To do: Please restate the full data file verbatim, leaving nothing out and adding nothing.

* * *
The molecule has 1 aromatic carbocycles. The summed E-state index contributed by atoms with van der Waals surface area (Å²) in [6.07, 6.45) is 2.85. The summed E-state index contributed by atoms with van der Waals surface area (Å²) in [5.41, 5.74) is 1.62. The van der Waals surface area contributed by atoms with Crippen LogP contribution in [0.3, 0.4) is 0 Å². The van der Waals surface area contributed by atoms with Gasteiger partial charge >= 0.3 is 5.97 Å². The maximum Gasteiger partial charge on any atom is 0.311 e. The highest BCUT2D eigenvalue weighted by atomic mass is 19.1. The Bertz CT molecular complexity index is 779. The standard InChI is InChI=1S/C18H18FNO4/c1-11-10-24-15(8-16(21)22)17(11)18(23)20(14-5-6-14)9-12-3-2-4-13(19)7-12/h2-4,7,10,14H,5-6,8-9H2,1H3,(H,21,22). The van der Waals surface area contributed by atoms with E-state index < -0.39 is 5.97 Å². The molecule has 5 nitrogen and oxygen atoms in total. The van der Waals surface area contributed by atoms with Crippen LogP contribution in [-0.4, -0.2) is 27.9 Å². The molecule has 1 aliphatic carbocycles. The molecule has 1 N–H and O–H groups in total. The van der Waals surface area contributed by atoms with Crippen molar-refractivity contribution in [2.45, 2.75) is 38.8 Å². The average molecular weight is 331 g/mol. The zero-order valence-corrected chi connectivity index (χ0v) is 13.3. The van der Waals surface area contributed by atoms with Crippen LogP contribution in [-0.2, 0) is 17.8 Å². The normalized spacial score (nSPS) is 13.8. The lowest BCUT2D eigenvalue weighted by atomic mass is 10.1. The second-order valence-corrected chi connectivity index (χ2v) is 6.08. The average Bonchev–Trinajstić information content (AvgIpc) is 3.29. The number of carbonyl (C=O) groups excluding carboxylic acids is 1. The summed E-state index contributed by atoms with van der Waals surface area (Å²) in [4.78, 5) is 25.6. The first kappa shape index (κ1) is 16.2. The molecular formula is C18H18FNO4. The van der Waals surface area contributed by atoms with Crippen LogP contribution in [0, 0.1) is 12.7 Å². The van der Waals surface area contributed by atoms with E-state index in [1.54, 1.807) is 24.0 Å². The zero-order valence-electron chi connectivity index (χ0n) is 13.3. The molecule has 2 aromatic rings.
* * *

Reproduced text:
The molecule has 1 aromatic carbocycles. The summed E-state index contributed by atoms with van der Waals surface area (Å²) in [6.07, 6.45) is 2.85. The summed E-state index contributed by atoms with van der Waals surface area (Å²) in [5.41, 5.74) is 1.62. The van der Waals surface area contributed by atoms with Crippen LogP contribution in [0.3, 0.4) is 0 Å². The van der Waals surface area contributed by atoms with Gasteiger partial charge >= 0.3 is 5.97 Å². The maximum Gasteiger partial charge on any atom is 0.311 e. The highest BCUT2D eigenvalue weighted by atomic mass is 19.1. The Bertz CT molecular complexity index is 779. The standard InChI is InChI=1S/C18H18FNO4/c1-11-10-24-15(8-16(21)22)17(11)18(23)20(14-5-6-14)9-12-3-2-4-13(19)7-12/h2-4,7,10,14H,5-6,8-9H2,1H3,(H,21,22). The van der Waals surface area contributed by atoms with E-state index < -0.39 is 5.97 Å². The molecule has 5 nitrogen and oxygen atoms in total. The van der Waals surface area contributed by atoms with Crippen LogP contribution in [-0.4, -0.2) is 27.9 Å². The molecule has 1 aliphatic carbocycles. The molecule has 1 N–H and O–H groups in total. The van der Waals surface area contributed by atoms with Crippen molar-refractivity contribution in [2.45, 2.75) is 38.8 Å². The average molecular weight is 331 g/mol. The zero-order valence-corrected chi connectivity index (χ0v) is 13.3. The van der Waals surface area contributed by atoms with Crippen LogP contribution in [-0.2, 0) is 17.8 Å². The normalized spacial score (nSPS) is 13.8. The lowest BCUT2D eigenvalue weighted by atomic mass is 10.1. The second-order valence-corrected chi connectivity index (χ2v) is 6.08. The average Bonchev–Trinajstić information content (AvgIpc) is 3.29. The number of carbonyl (C=O) groups excluding carboxylic acids is 1. The summed E-state index contributed by atoms with van der Waals surface area (Å²) in [4.78, 5) is 25.6. The first kappa shape index (κ1) is 16.2. The molecular formula is C18H18FNO4. The van der Waals surface area contributed by atoms with Crippen LogP contribution in [0, 0.1) is 12.7 Å². The van der Waals surface area contributed by atoms with E-state index in [1.54, 1.807) is 24.0 Å². The zero-order valence-electron chi connectivity index (χ0n) is 13.3. The molecule has 2 aromatic rings.